As Governor of Massachusetts, Hancock sided with the people over and against over zealous tax appropriators and collectors. Hancock argued farmers and tradesmen would never be able to pay their taxes if their land and property were confiscated. He barred government officials from imprisoning farmers too poor to pay taxes. In addition to his views on taxes, Hancock supported cuts in government spending.

Hancock inherited a substantial amount of wealth from merchant trading, a business started by his uncle known as the “House of Hancock.” Hancock’s father, a minister, died when he was just a child. He was raised by his wealthy uncle and aunt. Their wealth gave him a first class education.

Hancock went on to increase the assets and income of his uncle’s business, when he took control of the enterprise. He was quite possibly the richest man in the American Colonies. Hancock enjoyed owning the finest home, attire, furniture, coaches, and wines. As a fault, he could even show a comical attachment to material possessions from time to time. He once organized a military party to challenge the British during the revolutionary war, his part in the conflict was only to last a few weeks and was close to his home, still he galloped to battle with six carriages behind him carrying his finest warrior apparel and the finest French wines. Patriot Generals poked fun at his unnecessary show of pomp and pageantry. Still he fretted, when he realized he was missing a pair of imported leather boots.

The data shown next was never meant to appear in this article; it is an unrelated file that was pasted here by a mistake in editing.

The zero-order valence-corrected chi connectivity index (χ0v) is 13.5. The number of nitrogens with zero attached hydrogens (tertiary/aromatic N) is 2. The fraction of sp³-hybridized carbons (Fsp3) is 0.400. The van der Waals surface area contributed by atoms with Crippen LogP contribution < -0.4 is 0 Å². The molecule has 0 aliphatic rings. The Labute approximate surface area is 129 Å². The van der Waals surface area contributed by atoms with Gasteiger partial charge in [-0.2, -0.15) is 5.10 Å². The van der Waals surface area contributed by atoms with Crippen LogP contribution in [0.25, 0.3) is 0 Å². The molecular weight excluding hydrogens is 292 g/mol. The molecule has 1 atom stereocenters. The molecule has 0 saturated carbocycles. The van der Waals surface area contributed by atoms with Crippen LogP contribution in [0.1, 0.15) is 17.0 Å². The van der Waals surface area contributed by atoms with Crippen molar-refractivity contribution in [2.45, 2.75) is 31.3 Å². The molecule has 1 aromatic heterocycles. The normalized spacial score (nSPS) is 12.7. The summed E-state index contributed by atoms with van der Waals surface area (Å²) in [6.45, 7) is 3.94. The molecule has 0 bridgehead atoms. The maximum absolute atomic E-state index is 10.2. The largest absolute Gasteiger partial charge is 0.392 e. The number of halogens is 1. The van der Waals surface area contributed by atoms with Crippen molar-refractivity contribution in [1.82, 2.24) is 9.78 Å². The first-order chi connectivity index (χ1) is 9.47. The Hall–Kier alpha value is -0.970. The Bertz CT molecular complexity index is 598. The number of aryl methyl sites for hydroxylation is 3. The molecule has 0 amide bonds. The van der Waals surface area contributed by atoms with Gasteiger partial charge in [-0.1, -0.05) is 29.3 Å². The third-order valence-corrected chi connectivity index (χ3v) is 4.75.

While his wealth was immense, so was his generosity. Hundreds of colonists depended on his business for their economic livelihood. In addition, he helped his own ambitious employees start their own entrepreneurial endeavors. He gave lavishly to local churches, charities, the arts, assisted widows, and paid for the schooling of orphans. Hancock also spent his own wealth on public works and aesthetic improvements for the city of Boston.

His enormous popularity was in fact, to a large degree, due to his substantial giving. Hancock was also known for treating others with the characteristics of Christian principles. He treated those of modest means with the same respect as those who had access to wealth and power. Several authors have affectionately referred to him “As a man of the people.” A German officer who fought for the British was astounded at the way he befriended and talked to the very poorest citizens of Boston. (more…)